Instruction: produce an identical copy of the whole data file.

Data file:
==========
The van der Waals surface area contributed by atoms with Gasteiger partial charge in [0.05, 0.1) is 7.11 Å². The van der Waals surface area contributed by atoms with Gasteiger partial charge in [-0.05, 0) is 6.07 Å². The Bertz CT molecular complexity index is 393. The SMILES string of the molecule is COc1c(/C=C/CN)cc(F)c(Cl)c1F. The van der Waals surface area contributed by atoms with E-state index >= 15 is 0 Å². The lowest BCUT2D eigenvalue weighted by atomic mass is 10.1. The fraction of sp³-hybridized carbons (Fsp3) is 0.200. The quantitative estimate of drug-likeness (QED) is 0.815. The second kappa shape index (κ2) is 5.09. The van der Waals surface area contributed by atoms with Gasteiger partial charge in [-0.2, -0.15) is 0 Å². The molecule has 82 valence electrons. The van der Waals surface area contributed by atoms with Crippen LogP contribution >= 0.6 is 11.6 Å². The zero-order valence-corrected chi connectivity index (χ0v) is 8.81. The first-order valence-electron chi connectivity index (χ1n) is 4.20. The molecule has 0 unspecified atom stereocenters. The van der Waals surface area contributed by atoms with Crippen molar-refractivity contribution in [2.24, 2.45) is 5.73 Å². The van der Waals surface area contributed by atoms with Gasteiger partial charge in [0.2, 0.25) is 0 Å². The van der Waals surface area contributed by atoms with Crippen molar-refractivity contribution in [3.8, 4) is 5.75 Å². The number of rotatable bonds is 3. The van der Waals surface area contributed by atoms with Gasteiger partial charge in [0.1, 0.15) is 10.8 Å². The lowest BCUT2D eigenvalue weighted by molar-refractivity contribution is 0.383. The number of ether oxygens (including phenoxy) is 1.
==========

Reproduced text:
The van der Waals surface area contributed by atoms with Gasteiger partial charge in [0.05, 0.1) is 7.11 Å². The van der Waals surface area contributed by atoms with Gasteiger partial charge in [-0.05, 0) is 6.07 Å². The Bertz CT molecular complexity index is 393. The SMILES string of the molecule is COc1c(/C=C/CN)cc(F)c(Cl)c1F. The van der Waals surface area contributed by atoms with E-state index >= 15 is 0 Å². The lowest BCUT2D eigenvalue weighted by atomic mass is 10.1. The fraction of sp³-hybridized carbons (Fsp3) is 0.200. The quantitative estimate of drug-likeness (QED) is 0.815. The second kappa shape index (κ2) is 5.09. The van der Waals surface area contributed by atoms with Gasteiger partial charge in [-0.2, -0.15) is 0 Å². The molecule has 82 valence electrons. The van der Waals surface area contributed by atoms with Crippen LogP contribution >= 0.6 is 11.6 Å². The zero-order valence-corrected chi connectivity index (χ0v) is 8.81. The first-order valence-electron chi connectivity index (χ1n) is 4.20. The molecule has 0 unspecified atom stereocenters. The van der Waals surface area contributed by atoms with Crippen molar-refractivity contribution in [2.24, 2.45) is 5.73 Å². The van der Waals surface area contributed by atoms with Gasteiger partial charge in [0.2, 0.25) is 0 Å². The van der Waals surface area contributed by atoms with Crippen molar-refractivity contribution in [3.8, 4) is 5.75 Å². The number of rotatable bonds is 3. The van der Waals surface area contributed by atoms with Gasteiger partial charge in [0.1, 0.15) is 10.8 Å². The lowest BCUT2D eigenvalue weighted by molar-refractivity contribution is 0.383. The number of ether oxygens (including phenoxy) is 1.